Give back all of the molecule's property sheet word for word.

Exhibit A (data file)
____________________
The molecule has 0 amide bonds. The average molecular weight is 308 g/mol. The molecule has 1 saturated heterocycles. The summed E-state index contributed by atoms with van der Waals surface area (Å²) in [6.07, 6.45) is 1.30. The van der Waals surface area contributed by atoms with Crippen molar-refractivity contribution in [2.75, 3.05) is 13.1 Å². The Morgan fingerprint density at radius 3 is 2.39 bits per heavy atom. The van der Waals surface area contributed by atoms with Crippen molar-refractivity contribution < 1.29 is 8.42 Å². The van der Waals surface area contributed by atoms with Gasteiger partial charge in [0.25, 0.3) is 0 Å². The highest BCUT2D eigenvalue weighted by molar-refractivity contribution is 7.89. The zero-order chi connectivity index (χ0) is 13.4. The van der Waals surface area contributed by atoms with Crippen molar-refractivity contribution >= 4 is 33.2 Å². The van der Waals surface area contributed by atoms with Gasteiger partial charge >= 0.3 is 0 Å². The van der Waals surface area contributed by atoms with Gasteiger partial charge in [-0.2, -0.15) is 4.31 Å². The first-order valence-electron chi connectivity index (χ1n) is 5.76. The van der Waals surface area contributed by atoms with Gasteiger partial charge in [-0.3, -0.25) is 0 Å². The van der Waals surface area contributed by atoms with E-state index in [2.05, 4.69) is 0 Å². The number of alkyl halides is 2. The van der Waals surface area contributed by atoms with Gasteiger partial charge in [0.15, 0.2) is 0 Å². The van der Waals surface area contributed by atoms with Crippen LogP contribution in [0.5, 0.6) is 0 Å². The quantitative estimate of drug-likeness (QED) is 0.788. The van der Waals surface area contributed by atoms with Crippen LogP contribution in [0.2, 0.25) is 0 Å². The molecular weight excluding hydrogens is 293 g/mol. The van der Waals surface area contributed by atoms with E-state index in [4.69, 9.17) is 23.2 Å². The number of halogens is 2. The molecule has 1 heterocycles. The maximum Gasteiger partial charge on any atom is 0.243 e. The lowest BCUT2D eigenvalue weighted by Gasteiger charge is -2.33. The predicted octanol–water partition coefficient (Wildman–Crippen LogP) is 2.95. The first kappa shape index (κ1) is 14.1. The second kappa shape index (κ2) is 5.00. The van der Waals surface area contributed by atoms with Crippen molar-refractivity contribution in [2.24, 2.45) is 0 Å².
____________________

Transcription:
The molecule has 0 amide bonds. The average molecular weight is 308 g/mol. The molecule has 1 saturated heterocycles. The summed E-state index contributed by atoms with van der Waals surface area (Å²) in [6.07, 6.45) is 1.30. The van der Waals surface area contributed by atoms with Crippen molar-refractivity contribution in [2.75, 3.05) is 13.1 Å². The Morgan fingerprint density at radius 3 is 2.39 bits per heavy atom. The van der Waals surface area contributed by atoms with Crippen molar-refractivity contribution < 1.29 is 8.42 Å². The van der Waals surface area contributed by atoms with Gasteiger partial charge in [0.25, 0.3) is 0 Å². The highest BCUT2D eigenvalue weighted by molar-refractivity contribution is 7.89. The zero-order chi connectivity index (χ0) is 13.4. The van der Waals surface area contributed by atoms with Crippen molar-refractivity contribution >= 4 is 33.2 Å². The van der Waals surface area contributed by atoms with Gasteiger partial charge >= 0.3 is 0 Å². The van der Waals surface area contributed by atoms with Gasteiger partial charge in [-0.2, -0.15) is 4.31 Å². The first-order valence-electron chi connectivity index (χ1n) is 5.76. The van der Waals surface area contributed by atoms with Gasteiger partial charge in [-0.3, -0.25) is 0 Å². The van der Waals surface area contributed by atoms with E-state index in [2.05, 4.69) is 0 Å². The number of alkyl halides is 2. The van der Waals surface area contributed by atoms with Gasteiger partial charge in [0.15, 0.2) is 0 Å². The van der Waals surface area contributed by atoms with Crippen LogP contribution in [0.5, 0.6) is 0 Å². The quantitative estimate of drug-likeness (QED) is 0.788. The van der Waals surface area contributed by atoms with Crippen LogP contribution in [0.2, 0.25) is 0 Å². The molecular weight excluding hydrogens is 293 g/mol. The van der Waals surface area contributed by atoms with E-state index in [4.69, 9.17) is 23.2 Å². The number of halogens is 2. The molecule has 1 heterocycles. The maximum Gasteiger partial charge on any atom is 0.243 e. The lowest BCUT2D eigenvalue weighted by Gasteiger charge is -2.33. The predicted octanol–water partition coefficient (Wildman–Crippen LogP) is 2.95. The first kappa shape index (κ1) is 14.1. The second kappa shape index (κ2) is 5.00. The van der Waals surface area contributed by atoms with Crippen molar-refractivity contribution in [2.24, 2.45) is 0 Å².